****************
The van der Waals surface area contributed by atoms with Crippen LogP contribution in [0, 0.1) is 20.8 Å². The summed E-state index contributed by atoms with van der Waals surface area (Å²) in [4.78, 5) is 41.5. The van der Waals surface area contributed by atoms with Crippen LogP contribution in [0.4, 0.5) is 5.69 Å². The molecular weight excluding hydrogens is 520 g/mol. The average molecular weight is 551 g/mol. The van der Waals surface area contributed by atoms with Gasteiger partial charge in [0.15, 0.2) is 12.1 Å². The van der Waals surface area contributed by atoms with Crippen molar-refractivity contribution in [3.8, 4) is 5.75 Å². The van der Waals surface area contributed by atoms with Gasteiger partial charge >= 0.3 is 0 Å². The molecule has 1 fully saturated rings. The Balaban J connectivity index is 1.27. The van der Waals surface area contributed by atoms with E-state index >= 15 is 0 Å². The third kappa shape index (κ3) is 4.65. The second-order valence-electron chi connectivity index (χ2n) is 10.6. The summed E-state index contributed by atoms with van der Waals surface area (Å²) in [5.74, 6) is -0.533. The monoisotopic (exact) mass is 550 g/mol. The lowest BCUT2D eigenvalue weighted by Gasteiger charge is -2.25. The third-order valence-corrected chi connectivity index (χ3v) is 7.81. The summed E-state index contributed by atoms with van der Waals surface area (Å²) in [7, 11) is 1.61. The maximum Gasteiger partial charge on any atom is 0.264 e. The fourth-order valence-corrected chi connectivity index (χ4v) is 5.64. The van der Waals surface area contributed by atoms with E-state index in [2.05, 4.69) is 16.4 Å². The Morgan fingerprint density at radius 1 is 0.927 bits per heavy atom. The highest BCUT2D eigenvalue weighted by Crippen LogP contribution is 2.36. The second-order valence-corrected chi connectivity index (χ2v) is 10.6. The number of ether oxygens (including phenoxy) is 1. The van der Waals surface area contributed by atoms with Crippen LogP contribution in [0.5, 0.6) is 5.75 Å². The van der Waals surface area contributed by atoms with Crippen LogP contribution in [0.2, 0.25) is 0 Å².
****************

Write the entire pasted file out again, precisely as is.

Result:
The van der Waals surface area contributed by atoms with Crippen LogP contribution in [0, 0.1) is 20.8 Å². The summed E-state index contributed by atoms with van der Waals surface area (Å²) in [4.78, 5) is 41.5. The van der Waals surface area contributed by atoms with Crippen LogP contribution in [0.4, 0.5) is 5.69 Å². The molecular weight excluding hydrogens is 520 g/mol. The average molecular weight is 551 g/mol. The van der Waals surface area contributed by atoms with Gasteiger partial charge in [0.15, 0.2) is 12.1 Å². The van der Waals surface area contributed by atoms with Crippen molar-refractivity contribution in [3.8, 4) is 5.75 Å². The van der Waals surface area contributed by atoms with Gasteiger partial charge >= 0.3 is 0 Å². The molecule has 1 fully saturated rings. The Balaban J connectivity index is 1.27. The van der Waals surface area contributed by atoms with E-state index >= 15 is 0 Å². The third kappa shape index (κ3) is 4.65. The second-order valence-electron chi connectivity index (χ2n) is 10.6. The summed E-state index contributed by atoms with van der Waals surface area (Å²) in [5.74, 6) is -0.533. The monoisotopic (exact) mass is 550 g/mol. The lowest BCUT2D eigenvalue weighted by Gasteiger charge is -2.25. The third-order valence-corrected chi connectivity index (χ3v) is 7.81. The summed E-state index contributed by atoms with van der Waals surface area (Å²) in [7, 11) is 1.61. The maximum Gasteiger partial charge on any atom is 0.264 e. The fourth-order valence-corrected chi connectivity index (χ4v) is 5.64. The van der Waals surface area contributed by atoms with E-state index in [2.05, 4.69) is 16.4 Å². The Morgan fingerprint density at radius 1 is 0.927 bits per heavy atom. The highest BCUT2D eigenvalue weighted by Crippen LogP contribution is 2.36. The second-order valence-corrected chi connectivity index (χ2v) is 10.6. The number of ether oxygens (including phenoxy) is 1. The van der Waals surface area contributed by atoms with Crippen LogP contribution in [0.5, 0.6) is 5.75 Å². The van der Waals surface area contributed by atoms with Crippen LogP contribution in [0.2, 0.25) is 0 Å².